employees and members. A source of relevant information on the changes in retirement planning in Canada for the general public.
76: Relax: These 15 Things Are Cheaper Once You Retire: "Yes, your available income might decrease during retirement, but your ability to live frugally also gets much easier." Here are 15 things that get a lot cheaper once you retire according to cheatsheet.com's Lauren Hamar.
77. Road Scholar
Adventures in Lifelong
Learning® Inspiring instructors, spirited conversations, new friends, new experiences — being a Road Scholar encompasses the best of the university experience. Educational Travel and Learning Vacations for Retirees Offers group educational travel adventures especially designed for grandparents (over age 55) and their grandchildren. Discover nearly 8,000 educational tours in all 50 states and more than 90 countries with Elderhostel, the not-for-profit leader in educational travel since 1975.
Alongside local and renowned experts, experience in-depth and behind-the-scenes learning opportunities, from cultural tours and study cruises to walking, biking and more.
78. Money Guru Suze Orman: Author of the books
The 9 Steps to Financial Freedom: Practical and
Spiritual Steps So You Can Stop Worrying and Suze Orman's 2009 Action Plan. Quotes
from Suze Orman: "Invest in the known before the
79. Don't Retire, Rewire: Emphasizes
the new retirement model that includes life planning and financial planning. Using this model, you can
still claim your dreams, achieve life balance, continue to work, to contribute, to have meaning and purpose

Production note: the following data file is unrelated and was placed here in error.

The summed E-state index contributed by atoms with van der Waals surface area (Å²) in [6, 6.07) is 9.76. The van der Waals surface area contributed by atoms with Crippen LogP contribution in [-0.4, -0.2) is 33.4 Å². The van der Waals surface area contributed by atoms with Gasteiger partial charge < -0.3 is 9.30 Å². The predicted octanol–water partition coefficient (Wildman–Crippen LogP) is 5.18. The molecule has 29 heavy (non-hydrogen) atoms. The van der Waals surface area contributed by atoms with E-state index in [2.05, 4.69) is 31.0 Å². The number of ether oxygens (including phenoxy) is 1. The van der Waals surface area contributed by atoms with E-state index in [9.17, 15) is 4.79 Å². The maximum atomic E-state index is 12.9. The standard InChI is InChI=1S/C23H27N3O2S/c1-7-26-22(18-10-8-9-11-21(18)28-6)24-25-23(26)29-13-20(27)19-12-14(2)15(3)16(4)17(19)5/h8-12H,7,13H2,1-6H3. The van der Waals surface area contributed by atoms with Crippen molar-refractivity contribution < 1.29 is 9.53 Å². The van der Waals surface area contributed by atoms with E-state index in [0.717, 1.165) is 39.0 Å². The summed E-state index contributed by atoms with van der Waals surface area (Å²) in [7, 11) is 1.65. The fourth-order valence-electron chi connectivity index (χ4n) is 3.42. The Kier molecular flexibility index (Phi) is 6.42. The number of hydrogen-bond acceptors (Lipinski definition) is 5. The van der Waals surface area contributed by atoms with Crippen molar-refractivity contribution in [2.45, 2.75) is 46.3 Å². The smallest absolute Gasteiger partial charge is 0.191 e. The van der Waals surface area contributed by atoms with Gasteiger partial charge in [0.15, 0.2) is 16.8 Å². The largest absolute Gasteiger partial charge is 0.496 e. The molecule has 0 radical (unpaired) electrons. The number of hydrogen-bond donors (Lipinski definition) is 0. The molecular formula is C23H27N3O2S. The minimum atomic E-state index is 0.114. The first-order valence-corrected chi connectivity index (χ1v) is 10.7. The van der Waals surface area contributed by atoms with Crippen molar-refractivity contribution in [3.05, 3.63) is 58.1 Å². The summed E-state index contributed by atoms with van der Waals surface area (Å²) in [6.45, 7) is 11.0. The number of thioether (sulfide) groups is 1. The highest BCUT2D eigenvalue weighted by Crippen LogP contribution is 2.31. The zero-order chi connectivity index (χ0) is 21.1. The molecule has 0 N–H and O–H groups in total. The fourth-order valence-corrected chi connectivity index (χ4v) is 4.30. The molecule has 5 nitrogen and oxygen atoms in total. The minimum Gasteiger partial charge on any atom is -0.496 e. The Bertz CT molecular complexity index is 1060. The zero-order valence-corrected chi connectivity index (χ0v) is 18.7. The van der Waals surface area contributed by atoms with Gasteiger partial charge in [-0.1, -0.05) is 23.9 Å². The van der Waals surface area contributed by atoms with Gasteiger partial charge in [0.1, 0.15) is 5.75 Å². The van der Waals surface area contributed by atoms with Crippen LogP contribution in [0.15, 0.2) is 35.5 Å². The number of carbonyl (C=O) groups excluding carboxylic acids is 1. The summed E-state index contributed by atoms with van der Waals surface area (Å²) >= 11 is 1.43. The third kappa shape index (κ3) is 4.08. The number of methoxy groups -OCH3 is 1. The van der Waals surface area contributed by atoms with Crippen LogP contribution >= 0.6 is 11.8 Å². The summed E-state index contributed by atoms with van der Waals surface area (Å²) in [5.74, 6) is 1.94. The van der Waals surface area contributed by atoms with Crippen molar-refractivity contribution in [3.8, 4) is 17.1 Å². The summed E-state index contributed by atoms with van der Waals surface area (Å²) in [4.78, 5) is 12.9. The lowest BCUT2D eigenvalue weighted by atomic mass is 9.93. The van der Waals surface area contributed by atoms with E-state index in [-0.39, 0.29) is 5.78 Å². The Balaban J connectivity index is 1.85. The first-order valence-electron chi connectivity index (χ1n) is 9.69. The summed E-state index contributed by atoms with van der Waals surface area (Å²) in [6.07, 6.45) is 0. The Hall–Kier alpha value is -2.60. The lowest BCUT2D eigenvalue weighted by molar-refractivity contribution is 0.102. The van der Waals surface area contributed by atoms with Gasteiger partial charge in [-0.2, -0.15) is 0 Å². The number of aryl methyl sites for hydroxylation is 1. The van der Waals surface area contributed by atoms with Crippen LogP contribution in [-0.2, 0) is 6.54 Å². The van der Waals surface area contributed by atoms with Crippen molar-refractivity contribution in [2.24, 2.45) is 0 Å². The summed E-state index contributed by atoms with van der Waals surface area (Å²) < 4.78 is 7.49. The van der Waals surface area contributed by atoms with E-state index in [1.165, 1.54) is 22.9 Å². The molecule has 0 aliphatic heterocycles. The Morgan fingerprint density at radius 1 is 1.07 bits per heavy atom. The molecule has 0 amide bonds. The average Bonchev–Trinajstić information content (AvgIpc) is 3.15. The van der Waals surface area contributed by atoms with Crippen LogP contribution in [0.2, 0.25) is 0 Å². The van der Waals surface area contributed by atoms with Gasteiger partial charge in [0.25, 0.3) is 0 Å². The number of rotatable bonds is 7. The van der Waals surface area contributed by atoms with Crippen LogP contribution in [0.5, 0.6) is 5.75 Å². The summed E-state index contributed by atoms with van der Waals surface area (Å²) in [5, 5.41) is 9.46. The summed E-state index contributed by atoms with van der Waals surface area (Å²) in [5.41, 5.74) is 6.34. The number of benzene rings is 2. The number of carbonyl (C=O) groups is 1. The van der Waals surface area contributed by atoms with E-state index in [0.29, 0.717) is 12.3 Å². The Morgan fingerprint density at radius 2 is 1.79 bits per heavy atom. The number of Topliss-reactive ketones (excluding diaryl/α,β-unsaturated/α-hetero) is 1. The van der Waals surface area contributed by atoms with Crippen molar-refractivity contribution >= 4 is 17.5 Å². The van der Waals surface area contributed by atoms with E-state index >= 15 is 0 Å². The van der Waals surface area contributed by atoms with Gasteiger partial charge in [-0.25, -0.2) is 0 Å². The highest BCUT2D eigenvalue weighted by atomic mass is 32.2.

and to enjoy good times and relationships.
80. FINANCIAL TIMES: Life Two: What we used to call ‘retirement’ by Don Ezra:: Are you ready — psychologically and financially — for the next episode?
If ever there was a word that needed to be retired it’s retirement.
What kind of mental picture does this word conjure up for you — sunny beaches and no longer having to set an alarm clock? Or a stressful feeling about how much longer you will need to work to afford such a lifestyle?
And that leads to spending your time. You need leisure activities as well as activities related to your purpose or mission. And if you have a partner, then this is not just about you. I found something called The Get-a-Life Tree to be a great way of making a plan (again, not my idea, it’s from Ernie Zelinski.)
81. Soldier for Life | Army Retirement Services: A Blog about A Soldier is a Soldier for Life! From recruitment to retirement or separation and as civilians, Soldiers, Veterans and Families serve Army Strong throughout their military career and as leaders of their communities. Soldier for Life connects Army, governmental and community efforts to provide and to facilitate the successful reintegration of Soldiers, Retired Soldiers, Veterans and their Families.
82. Aging without Children Means Planning, Staying Connected: "Retirement coach Sara Zeff Geber visited several Northern California assisted living facilities to interview “solo agers” — people, either single or coupled, who don’t have children to help them as they grow older. At many facilities, she couldn’t find any. That puzzled her until she realized that adult children are often the ones pushing the move into long-term care facilities."
83. Early Retirement
Extreme: This is a website and blog by Jacob Lund Fisker who, having saved most
of his income while he was working, found himself financially independent at 30. A couple of years later he
started the blog on and wrote a book Early Retirement Extreme to show others the way to financial
freedom. Jacob says that the key is to save 75% or more of your net income and invest it in income producing
assets (bonds and dividend stocks). Yes, saving 75 percent or more is a little extreme even for me. But
others are doing it besides Jacob. This is done by running your personal finances much like a business,
thinking about assets and inventory and focusing on efficiency and value for money.